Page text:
Monica Tentori

I am an associate professor in the Department of Computer Science, CICESE, Mexico. My research interests are in human-computer interaction, ubiquitous computing and pervasive healthcare. Email me at mtentori[at]gmail[dot]com or call me at +52 (646) 175 0500 ext. 23417
This website was updated on July 2016
Posts tagged "favela"

Accepted journal paper!

Cornejo, R.; Hernandez, D.; Tentori, M.; Favela, J., “Casual gaming to encourage active ageing,” in Latin America Transactions, IEEE (Revista IEEE America Latina) , vol.13, no.6, pp.1940-1950, June 2015 doi: 10.1109/TLA.2015.7164221

Accepted Book chapter!

Favela, J., Cornejo, R., Velazquez, A., Martinez, A. I., Castro, L. A., Tentori, M. (2013) Nuevas tecnologías de información y comunicación en apoyo a un envejecimiento activo y saludable. En Envejecimiento saludable y productivo García-Peña, M.C., Sánchez, S., Juárez, T., Granados, V. (Eds). Academia Mexicana de Cirugía ISBN 978-607-95935-3-7

Accepted paper to CRIWG 2014!

Cornejo, R., Hernandez, D., Tentori, M., Favela,. J. (2014) An Ambient Casual Game to Promote Socialization and Active Ageing. CRIWG 2014, Santiago, Chile, Springer International Publishing, Vol. 8658, pp 75-88
Multi-modal interaction with SNS

Multi-modal interaction with SNS

private webpage:  Building upon our prior work and using the results from participatory design sessions we present the design of two mechanisms enabling the multi-modal interaction with social networking sites. Tlatoque + Ubisketch UbiSketch, a ubiquitous real-time sketch-based communication tool, supporting information sharing and social communication based on natural interactions with paper-based supports. Our interactive...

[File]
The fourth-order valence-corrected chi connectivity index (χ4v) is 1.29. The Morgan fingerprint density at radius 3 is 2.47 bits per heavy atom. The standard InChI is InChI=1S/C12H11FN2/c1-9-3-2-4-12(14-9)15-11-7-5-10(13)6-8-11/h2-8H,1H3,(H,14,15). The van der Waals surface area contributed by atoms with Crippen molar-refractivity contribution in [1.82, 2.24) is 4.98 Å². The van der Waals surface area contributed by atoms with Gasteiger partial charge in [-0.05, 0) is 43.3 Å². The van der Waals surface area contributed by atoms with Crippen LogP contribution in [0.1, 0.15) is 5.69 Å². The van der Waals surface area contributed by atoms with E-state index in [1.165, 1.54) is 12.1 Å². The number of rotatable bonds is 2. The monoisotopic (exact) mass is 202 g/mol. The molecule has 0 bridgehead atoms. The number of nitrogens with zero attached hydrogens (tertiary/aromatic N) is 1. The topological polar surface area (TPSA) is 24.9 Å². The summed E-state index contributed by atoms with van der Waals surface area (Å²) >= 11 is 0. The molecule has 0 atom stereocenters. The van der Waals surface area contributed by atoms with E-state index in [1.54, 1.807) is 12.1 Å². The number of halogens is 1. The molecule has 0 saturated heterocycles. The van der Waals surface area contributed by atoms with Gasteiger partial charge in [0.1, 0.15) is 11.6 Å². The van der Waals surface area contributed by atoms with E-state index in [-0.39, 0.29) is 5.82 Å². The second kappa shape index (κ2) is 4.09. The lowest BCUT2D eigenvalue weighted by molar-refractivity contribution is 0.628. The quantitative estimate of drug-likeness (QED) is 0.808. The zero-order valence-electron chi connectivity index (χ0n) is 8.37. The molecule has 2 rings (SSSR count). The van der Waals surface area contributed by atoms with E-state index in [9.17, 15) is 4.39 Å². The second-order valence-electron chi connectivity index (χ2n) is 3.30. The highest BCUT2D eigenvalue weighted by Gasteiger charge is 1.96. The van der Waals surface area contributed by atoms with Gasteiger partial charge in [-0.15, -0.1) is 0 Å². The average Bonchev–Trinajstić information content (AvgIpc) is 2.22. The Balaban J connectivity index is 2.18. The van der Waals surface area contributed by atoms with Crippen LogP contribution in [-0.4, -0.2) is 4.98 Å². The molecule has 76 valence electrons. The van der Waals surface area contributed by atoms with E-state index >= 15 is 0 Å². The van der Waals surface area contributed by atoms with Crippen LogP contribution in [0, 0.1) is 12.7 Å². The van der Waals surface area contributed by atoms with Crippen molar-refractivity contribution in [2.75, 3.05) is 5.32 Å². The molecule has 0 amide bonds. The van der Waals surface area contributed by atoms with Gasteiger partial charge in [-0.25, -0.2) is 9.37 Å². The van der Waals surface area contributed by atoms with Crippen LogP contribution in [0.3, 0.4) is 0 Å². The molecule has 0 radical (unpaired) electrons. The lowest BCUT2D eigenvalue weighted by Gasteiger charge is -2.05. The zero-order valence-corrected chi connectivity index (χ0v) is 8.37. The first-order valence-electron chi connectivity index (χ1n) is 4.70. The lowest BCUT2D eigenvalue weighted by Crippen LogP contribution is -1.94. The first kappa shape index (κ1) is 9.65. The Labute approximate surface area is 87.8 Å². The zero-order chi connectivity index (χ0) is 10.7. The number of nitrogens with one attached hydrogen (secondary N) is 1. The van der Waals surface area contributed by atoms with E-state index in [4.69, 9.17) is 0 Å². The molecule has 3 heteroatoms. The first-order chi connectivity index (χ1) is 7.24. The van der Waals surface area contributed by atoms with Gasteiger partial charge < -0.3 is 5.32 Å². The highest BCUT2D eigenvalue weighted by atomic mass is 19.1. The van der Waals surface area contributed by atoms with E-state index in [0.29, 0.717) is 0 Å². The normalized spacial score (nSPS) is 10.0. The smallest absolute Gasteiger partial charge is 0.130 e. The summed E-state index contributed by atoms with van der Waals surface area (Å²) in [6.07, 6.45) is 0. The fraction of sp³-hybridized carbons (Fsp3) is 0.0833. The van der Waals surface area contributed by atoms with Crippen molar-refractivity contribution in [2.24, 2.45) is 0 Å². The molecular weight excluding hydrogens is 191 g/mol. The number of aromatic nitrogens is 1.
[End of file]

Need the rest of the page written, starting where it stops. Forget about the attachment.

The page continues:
Tlatoque

Tlatoque

private webpage:  Social networking sites (SNSs) provide users ambient awareness of the interests and activities of friends and relatives helping them sustain and strengthen social ties. Older adults who are not adopting SNSs might however feel like outsiders of their own families who increasingly rely on these services to socialize. Previous research has shown that...
MobIS

MobIS

private webpage:  Autism is associated with impairments of attention, memory and information processing. For children with autism impairments there is difficult to remember and identify real objects. Teachers prompt children with autism to redirect their attention to the object discrimination training and reduce the time they spend “off task”. Technological interventions that provide interactive visual supports help teachers...

Our paper to CIARP got accepted! Special thanks to Catalina who did an amazing job with the evaluation

Quintana, E., Ibarra, C., Escobedo, L., Tentori, M. and Favela, J. (2012) “Object and gesture recognition to assist children with autism during the discrimination training”, CIARP ’12, Buenos Aires, Argentina

Paper accepted to a workshop at PervasiveHeatlh 2012!

Cornejo, R., Hernández, D., Favela, J. and Tentori, M (2012) “Persuading older adults to socialize and exercise trough ambient games” In Workshop of Wellness and HCI, PervasiveHealth 2012, San Diego California, May 21-24, 2012

Ambient awareness to connect older adults with their families

Cornejo, R., Favela, J. y Tentori, M.  (in press) “Ambient awareness to connect older adults with their families”, JCSCW

Ecological validity and pervasiveness in the evaluation of ubiquitous computing technologies for healthcare

Favela, J., Tentori, M. y Gonzalez, V. M. (2010) “Ecological validity and pervasiveness in the evaluation of ubiquitous computing technologies for healthcare”. International Journal of Human Computer Interaction (IJHCI), 26(5):414-44pp. ISSN: 1532-7590 (electronic) 1044-7318 (paper)
activity-aware computing activity recognition ambient displays assistive technologies augmented reality autism autonomous agents awareness children chronic care pervasive health cleanbook CSCW education elders evaluation frameworks hci health informatics hospitals interaction design mobile computing mobis privacy social networks tangible computing monica tentori exergames user-studies wellness mexico ubiquitous ubicomp children